Ester Buchholz on the Solitude of Thinking10-13-2015
"Others inspire us, information feeds us, practice improves our performance, but we need quiet time to figure things out, to emerge with new discoveries, to unearth original answers."
-- Ester Buchholz
Ester Bucholz's Biography
When listening to patients talk about their partners or students about their lovers, family, or friends, Steinhardt Associate Professor Ester Buchholz was always struck by the gratitude people felt for getting time off from relationships to engage their own pursuits. “Like prisoners who are granted parole before they deserve it,” Buchholz wrote, “They feel their freedom is a gracious gift.”
In The Call of Solitude (Simon and Schuster, 1997), a book she called her “biography of need,” Buchholz urged readers to spend more time on their own and asserted that “alonetime” is a developmental and biological need for both children and adults.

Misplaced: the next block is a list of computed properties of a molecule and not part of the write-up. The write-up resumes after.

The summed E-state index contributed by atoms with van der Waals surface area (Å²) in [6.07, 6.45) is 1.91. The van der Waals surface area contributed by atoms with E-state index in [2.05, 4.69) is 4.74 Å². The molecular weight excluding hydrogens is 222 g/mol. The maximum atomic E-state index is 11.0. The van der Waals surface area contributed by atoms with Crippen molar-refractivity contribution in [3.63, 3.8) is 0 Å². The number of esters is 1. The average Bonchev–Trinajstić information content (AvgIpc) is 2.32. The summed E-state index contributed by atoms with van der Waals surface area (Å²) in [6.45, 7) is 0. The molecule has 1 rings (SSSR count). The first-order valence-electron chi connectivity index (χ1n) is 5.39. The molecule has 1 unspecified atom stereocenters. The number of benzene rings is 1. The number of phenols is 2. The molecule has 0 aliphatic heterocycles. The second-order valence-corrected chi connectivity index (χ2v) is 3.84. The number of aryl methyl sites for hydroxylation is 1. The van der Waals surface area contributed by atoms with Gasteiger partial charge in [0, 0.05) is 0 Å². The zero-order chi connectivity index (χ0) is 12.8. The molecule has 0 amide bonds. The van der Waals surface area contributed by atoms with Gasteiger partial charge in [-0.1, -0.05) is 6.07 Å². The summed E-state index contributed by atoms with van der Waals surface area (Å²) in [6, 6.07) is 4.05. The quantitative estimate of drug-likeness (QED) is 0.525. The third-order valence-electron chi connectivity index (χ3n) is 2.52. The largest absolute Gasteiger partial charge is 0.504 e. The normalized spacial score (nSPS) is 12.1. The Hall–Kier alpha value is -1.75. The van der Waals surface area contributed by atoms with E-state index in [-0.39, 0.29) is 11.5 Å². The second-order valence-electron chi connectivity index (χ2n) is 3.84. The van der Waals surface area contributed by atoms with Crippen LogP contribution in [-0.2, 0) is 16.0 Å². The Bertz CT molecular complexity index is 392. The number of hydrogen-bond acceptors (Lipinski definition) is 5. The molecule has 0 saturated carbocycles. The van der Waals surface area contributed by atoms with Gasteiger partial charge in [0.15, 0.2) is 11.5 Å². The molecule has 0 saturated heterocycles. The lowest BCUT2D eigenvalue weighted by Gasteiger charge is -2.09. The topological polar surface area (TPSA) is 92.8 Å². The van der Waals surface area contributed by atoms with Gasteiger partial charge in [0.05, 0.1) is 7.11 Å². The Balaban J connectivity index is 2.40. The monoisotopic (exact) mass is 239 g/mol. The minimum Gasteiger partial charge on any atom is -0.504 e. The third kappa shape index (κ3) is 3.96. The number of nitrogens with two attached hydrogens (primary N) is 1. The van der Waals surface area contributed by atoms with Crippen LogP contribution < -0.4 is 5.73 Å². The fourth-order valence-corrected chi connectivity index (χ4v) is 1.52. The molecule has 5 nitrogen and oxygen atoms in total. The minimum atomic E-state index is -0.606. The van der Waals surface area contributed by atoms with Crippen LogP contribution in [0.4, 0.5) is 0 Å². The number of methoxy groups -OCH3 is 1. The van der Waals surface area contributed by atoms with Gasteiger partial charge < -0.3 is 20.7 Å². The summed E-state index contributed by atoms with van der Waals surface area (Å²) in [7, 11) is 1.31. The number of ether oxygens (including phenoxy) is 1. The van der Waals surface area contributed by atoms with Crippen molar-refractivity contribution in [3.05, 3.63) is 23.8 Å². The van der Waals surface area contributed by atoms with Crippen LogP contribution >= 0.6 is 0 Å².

“Both needs — to be alone and to engage — are essential to human happiness and survival,” Buchholz wrote. “Alonetime is a great protector of the self and the human spirit.”
A former director of the school psychology program, Buchholz mentored hundreds of students who went on to become school psychologists, researchers, and scholars. She is remembered for her optimism, for bringing passion, energy, and caring into her classroom and into the lives of those with whom she worked. “Her students were devoted to her because she was an exceptionally generous person,” said her colleague, Lawrence Balter. “She took them under her wing and nurtured them.”
Buchholz was the co-editor of Ego and Self Psychology: Group Interventions with Children, Adolescents, and Parents (Aronson,1983) and the editor of Child Analytic Work: A Special Issue of Psychoanalytic Psychology (Erlbaum, 1994).
(Biography sourced from NYU Steinhardt.)